Published Mar 23, 2017Though he's made some seriously successful movies, Brett Ratner has not always done that well on Rotten Tomatoes. It turns out that the dislike is mutual, as the filmmaker has said he believes Rotten Tomatoes is destroying the movie industry.
As Entertainment Weekly reports, Ratner spoke out against the site while appearing at the Sun Valley Film Festival. Ratner said, "The worst thing that we have in today's movie culture is Rotten Tomatoes. I think it's the destruction of our business."
Lest you think he hates the critics who hate his work, Ratner is actually speaking in support of critics. "I have such respect and admiration for film criticism," he added. "When I was growing up film criticism was a real art. And there was intellect that went into that. And you would read Pauline's Kael's reviews, or some others, and that doesn't exist anymore. Now it's about a number. A compounded number of how many positives vs. negatives.
"Now it's about, 'What's your Rotten Tomatoes score?' And that's sad, because the Rotten Tomatoes score was so low on Batman v Superman I think it put a cloud over a movie that was incredibly successful."
Ratner certainly has a point, since a calculated score does not convey the same nuanced opinions of a more traditional review. "It's mind-blowing," he added. "It's just insane, it's hurting the business, it's getting people to not see a movie. In Middle America it's, 'Oh, it's a low Rotten Tomatoes score so I'm not going to go see it because it must suck.' But that number is an aggregate and one that nobody can figure out exactly what it means, and it's not always correct. I've seen some great movies with really abysmal Rotten Tomatoes scores. What's sad is film criticism has disappeared. It's really sad."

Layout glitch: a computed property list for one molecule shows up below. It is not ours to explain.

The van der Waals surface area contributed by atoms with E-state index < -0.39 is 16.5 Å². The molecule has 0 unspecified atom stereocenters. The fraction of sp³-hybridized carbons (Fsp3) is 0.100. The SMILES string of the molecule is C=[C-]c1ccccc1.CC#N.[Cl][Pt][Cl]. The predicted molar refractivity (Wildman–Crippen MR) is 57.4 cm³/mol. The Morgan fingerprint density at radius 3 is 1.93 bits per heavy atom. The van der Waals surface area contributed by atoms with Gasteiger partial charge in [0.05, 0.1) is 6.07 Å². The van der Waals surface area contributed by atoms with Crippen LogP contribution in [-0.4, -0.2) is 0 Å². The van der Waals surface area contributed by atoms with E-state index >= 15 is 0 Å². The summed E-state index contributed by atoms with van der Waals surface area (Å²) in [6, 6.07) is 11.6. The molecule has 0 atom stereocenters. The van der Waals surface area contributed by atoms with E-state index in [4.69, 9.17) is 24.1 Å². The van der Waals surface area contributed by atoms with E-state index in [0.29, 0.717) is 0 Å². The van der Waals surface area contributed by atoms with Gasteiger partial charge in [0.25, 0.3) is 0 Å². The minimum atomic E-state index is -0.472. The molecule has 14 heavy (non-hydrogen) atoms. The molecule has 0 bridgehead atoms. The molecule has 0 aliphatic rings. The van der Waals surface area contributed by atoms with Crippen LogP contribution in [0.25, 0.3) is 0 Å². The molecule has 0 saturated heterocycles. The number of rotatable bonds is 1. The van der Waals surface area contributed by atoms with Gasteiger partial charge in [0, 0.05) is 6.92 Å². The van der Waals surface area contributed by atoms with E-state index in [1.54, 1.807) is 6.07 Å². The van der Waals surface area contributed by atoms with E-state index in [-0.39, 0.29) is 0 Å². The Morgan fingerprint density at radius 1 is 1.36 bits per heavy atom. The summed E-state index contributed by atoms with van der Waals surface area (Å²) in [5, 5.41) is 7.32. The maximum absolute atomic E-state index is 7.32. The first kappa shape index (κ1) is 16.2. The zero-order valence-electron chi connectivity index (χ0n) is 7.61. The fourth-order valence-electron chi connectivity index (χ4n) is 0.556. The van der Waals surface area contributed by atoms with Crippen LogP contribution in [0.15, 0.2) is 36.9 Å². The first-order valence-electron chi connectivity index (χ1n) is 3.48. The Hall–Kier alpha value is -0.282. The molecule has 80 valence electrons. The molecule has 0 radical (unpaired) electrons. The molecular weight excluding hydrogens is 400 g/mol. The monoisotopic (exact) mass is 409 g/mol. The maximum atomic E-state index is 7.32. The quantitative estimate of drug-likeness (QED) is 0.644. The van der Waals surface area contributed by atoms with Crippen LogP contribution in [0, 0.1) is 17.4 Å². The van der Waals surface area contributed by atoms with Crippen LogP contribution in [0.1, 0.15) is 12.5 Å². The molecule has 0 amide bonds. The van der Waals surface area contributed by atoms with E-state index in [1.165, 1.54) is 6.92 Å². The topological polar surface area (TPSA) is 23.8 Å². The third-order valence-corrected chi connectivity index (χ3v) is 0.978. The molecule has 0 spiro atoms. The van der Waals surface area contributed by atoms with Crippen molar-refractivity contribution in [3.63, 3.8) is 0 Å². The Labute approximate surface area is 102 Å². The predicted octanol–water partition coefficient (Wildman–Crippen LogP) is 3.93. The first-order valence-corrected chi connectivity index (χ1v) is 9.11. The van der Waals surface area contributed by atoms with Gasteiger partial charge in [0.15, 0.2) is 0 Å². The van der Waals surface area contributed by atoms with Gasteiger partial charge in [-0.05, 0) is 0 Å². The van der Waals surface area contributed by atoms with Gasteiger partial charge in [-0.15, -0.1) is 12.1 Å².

Entertainment Weekly reached out to Rotten Tomatoes' Jeff Voris, who actually echoed Ratner's sentiments. "At Rotten Tomatoes, we completely agree that film criticism is valuable and important, and we're making it easier than it has ever been for fans to access potentially hundreds of professional reviews for a given film or TV show in one place," Voris said. "The Tomatometer score, which is the percentage of positive reviews published by professional critics, has become a useful decision-making tool for fans, but we believe it's just a starting point for them to begin discussing, debating and sharing their own opinions."
With scores ranging from 4 percent to 100 percent, you can check out Brett Ratner's Rotten Tomatoes profile here.